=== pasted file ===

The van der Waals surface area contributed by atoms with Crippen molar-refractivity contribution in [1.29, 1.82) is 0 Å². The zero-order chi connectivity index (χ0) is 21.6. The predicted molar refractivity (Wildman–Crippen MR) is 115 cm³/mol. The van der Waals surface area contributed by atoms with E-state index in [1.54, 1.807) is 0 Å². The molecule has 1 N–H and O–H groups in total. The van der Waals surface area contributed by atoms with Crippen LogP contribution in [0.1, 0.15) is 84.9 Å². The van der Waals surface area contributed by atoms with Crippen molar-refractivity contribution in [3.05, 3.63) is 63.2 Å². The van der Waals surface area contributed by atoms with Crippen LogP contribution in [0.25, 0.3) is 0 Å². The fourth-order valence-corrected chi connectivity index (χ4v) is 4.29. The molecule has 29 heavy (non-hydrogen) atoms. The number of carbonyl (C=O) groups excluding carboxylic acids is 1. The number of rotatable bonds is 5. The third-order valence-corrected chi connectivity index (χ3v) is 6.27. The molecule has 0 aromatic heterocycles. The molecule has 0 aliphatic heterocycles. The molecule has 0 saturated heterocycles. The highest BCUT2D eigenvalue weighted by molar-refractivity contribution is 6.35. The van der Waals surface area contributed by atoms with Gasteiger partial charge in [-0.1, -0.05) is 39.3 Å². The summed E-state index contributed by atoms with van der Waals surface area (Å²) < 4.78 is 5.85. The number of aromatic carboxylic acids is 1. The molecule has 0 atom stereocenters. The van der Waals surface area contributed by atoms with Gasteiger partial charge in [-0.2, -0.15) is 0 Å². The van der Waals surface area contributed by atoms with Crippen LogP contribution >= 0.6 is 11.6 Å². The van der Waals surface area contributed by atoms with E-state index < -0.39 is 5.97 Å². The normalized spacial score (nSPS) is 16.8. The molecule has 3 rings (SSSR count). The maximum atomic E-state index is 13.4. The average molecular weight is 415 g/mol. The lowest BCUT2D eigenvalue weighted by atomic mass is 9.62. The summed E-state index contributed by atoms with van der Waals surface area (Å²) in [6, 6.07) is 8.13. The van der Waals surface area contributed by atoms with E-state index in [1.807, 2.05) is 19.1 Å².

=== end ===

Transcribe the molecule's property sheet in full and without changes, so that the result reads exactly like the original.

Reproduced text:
The van der Waals surface area contributed by atoms with Crippen molar-refractivity contribution in [1.29, 1.82) is 0 Å². The zero-order chi connectivity index (χ0) is 21.6. The predicted molar refractivity (Wildman–Crippen MR) is 115 cm³/mol. The van der Waals surface area contributed by atoms with E-state index in [1.54, 1.807) is 0 Å². The molecule has 1 N–H and O–H groups in total. The van der Waals surface area contributed by atoms with Crippen LogP contribution in [0.1, 0.15) is 84.9 Å². The van der Waals surface area contributed by atoms with Crippen molar-refractivity contribution in [3.05, 3.63) is 63.2 Å². The van der Waals surface area contributed by atoms with Crippen LogP contribution in [0.25, 0.3) is 0 Å². The fourth-order valence-corrected chi connectivity index (χ4v) is 4.29. The molecule has 29 heavy (non-hydrogen) atoms. The number of carbonyl (C=O) groups excluding carboxylic acids is 1. The number of rotatable bonds is 5. The third-order valence-corrected chi connectivity index (χ3v) is 6.27. The molecule has 0 aromatic heterocycles. The molecule has 0 aliphatic heterocycles. The molecule has 0 saturated heterocycles. The highest BCUT2D eigenvalue weighted by molar-refractivity contribution is 6.35. The van der Waals surface area contributed by atoms with Gasteiger partial charge in [-0.1, -0.05) is 39.3 Å². The summed E-state index contributed by atoms with van der Waals surface area (Å²) < 4.78 is 5.85. The number of aromatic carboxylic acids is 1. The molecule has 0 atom stereocenters. The van der Waals surface area contributed by atoms with Gasteiger partial charge in [-0.2, -0.15) is 0 Å². The van der Waals surface area contributed by atoms with Crippen LogP contribution >= 0.6 is 11.6 Å². The van der Waals surface area contributed by atoms with E-state index < -0.39 is 5.97 Å². The normalized spacial score (nSPS) is 16.8. The molecule has 3 rings (SSSR count). The maximum atomic E-state index is 13.4. The average molecular weight is 415 g/mol. The lowest BCUT2D eigenvalue weighted by atomic mass is 9.62. The summed E-state index contributed by atoms with van der Waals surface area (Å²) in [6, 6.07) is 8.13. The van der Waals surface area contributed by atoms with E-state index in [1.807, 2.05) is 19.1 Å².